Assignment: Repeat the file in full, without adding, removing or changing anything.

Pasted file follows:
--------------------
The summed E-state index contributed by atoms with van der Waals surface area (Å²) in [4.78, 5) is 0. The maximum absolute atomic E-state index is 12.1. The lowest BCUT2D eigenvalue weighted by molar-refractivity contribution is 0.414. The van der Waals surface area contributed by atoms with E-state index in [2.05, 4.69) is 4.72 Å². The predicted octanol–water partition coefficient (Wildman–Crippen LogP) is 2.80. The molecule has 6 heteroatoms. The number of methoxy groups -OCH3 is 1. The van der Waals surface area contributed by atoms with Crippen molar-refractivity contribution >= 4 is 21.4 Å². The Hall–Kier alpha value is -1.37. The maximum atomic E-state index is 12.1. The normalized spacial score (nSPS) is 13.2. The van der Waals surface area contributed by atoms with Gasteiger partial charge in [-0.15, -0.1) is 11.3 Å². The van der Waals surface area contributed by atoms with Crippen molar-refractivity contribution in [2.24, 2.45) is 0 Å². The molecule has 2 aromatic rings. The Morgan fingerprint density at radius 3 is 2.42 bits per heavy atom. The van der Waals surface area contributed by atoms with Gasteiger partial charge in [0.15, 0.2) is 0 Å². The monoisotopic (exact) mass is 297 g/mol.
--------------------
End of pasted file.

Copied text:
The summed E-state index contributed by atoms with van der Waals surface area (Å²) in [4.78, 5) is 0. The maximum absolute atomic E-state index is 12.1. The lowest BCUT2D eigenvalue weighted by molar-refractivity contribution is 0.414. The van der Waals surface area contributed by atoms with E-state index in [2.05, 4.69) is 4.72 Å². The predicted octanol–water partition coefficient (Wildman–Crippen LogP) is 2.80. The molecule has 6 heteroatoms. The number of methoxy groups -OCH3 is 1. The van der Waals surface area contributed by atoms with Crippen molar-refractivity contribution >= 4 is 21.4 Å². The Hall–Kier alpha value is -1.37. The maximum atomic E-state index is 12.1. The normalized spacial score (nSPS) is 13.2. The van der Waals surface area contributed by atoms with Gasteiger partial charge in [-0.15, -0.1) is 11.3 Å². The van der Waals surface area contributed by atoms with Crippen molar-refractivity contribution in [2.24, 2.45) is 0 Å². The molecule has 2 aromatic rings. The Morgan fingerprint density at radius 3 is 2.42 bits per heavy atom. The van der Waals surface area contributed by atoms with Gasteiger partial charge in [0.15, 0.2) is 0 Å². The monoisotopic (exact) mass is 297 g/mol.